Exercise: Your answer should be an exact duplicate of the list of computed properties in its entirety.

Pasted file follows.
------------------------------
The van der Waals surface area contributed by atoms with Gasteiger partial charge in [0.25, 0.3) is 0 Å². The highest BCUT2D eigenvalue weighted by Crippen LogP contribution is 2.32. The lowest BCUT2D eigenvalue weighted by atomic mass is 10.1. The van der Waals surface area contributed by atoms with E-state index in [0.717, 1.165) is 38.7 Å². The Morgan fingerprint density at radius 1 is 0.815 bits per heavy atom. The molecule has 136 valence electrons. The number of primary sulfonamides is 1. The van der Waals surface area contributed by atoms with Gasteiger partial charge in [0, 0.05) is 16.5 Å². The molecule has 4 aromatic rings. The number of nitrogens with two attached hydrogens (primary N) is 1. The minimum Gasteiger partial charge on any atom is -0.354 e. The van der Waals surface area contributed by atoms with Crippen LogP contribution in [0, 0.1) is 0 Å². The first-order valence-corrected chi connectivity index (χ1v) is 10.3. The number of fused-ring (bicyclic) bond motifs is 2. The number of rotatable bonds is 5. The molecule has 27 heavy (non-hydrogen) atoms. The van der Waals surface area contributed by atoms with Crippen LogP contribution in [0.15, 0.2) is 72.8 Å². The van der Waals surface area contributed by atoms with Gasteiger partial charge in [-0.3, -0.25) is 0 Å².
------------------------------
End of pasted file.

The van der Waals surface area contributed by atoms with Gasteiger partial charge in [0.25, 0.3) is 0 Å². The highest BCUT2D eigenvalue weighted by Crippen LogP contribution is 2.32. The lowest BCUT2D eigenvalue weighted by atomic mass is 10.1. The van der Waals surface area contributed by atoms with E-state index in [0.717, 1.165) is 38.7 Å². The Morgan fingerprint density at radius 1 is 0.815 bits per heavy atom. The molecule has 136 valence electrons. The number of primary sulfonamides is 1. The van der Waals surface area contributed by atoms with Gasteiger partial charge in [0, 0.05) is 16.5 Å². The molecule has 4 aromatic rings. The number of nitrogens with two attached hydrogens (primary N) is 1. The minimum Gasteiger partial charge on any atom is -0.354 e. The van der Waals surface area contributed by atoms with Crippen LogP contribution in [0, 0.1) is 0 Å². The first-order valence-corrected chi connectivity index (χ1v) is 10.3. The number of fused-ring (bicyclic) bond motifs is 2. The number of rotatable bonds is 5. The molecule has 27 heavy (non-hydrogen) atoms. The van der Waals surface area contributed by atoms with Crippen LogP contribution in [0.15, 0.2) is 72.8 Å². The van der Waals surface area contributed by atoms with Gasteiger partial charge in [-0.3, -0.25) is 0 Å².